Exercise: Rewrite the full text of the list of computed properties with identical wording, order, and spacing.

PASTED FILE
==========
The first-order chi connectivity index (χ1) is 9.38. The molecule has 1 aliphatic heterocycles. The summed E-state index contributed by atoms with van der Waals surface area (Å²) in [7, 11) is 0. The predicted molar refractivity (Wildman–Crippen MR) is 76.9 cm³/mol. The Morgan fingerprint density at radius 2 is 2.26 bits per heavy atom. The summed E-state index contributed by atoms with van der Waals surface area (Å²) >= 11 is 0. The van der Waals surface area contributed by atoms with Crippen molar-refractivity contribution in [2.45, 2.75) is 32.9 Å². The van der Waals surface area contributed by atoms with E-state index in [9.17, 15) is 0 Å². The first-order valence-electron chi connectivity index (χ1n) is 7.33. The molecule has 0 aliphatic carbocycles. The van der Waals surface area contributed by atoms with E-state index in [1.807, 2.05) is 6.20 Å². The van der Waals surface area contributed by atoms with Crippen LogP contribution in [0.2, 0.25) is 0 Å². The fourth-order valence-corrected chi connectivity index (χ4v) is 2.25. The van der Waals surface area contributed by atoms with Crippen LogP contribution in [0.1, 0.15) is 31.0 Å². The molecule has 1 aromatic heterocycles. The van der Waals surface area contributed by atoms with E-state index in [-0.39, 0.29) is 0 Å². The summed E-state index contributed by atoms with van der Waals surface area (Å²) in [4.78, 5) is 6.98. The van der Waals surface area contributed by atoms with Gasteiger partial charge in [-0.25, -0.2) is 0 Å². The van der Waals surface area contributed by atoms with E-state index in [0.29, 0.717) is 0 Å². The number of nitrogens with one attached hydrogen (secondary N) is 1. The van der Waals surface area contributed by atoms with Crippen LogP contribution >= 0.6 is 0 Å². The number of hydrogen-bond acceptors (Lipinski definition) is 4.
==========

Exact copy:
The first-order chi connectivity index (χ1) is 9.38. The molecule has 1 aliphatic heterocycles. The summed E-state index contributed by atoms with van der Waals surface area (Å²) in [7, 11) is 0. The predicted molar refractivity (Wildman–Crippen MR) is 76.9 cm³/mol. The Morgan fingerprint density at radius 2 is 2.26 bits per heavy atom. The summed E-state index contributed by atoms with van der Waals surface area (Å²) >= 11 is 0. The van der Waals surface area contributed by atoms with Crippen molar-refractivity contribution in [2.45, 2.75) is 32.9 Å². The van der Waals surface area contributed by atoms with E-state index in [9.17, 15) is 0 Å². The first-order valence-electron chi connectivity index (χ1n) is 7.33. The molecule has 0 aliphatic carbocycles. The van der Waals surface area contributed by atoms with E-state index in [1.807, 2.05) is 6.20 Å². The van der Waals surface area contributed by atoms with Crippen LogP contribution in [0.2, 0.25) is 0 Å². The fourth-order valence-corrected chi connectivity index (χ4v) is 2.25. The van der Waals surface area contributed by atoms with Crippen LogP contribution in [0.1, 0.15) is 31.0 Å². The molecule has 1 aromatic heterocycles. The van der Waals surface area contributed by atoms with E-state index in [-0.39, 0.29) is 0 Å². The summed E-state index contributed by atoms with van der Waals surface area (Å²) in [4.78, 5) is 6.98. The van der Waals surface area contributed by atoms with Gasteiger partial charge in [-0.25, -0.2) is 0 Å². The van der Waals surface area contributed by atoms with E-state index in [0.29, 0.717) is 0 Å². The number of nitrogens with one attached hydrogen (secondary N) is 1. The van der Waals surface area contributed by atoms with Crippen LogP contribution >= 0.6 is 0 Å². The number of hydrogen-bond acceptors (Lipinski definition) is 4.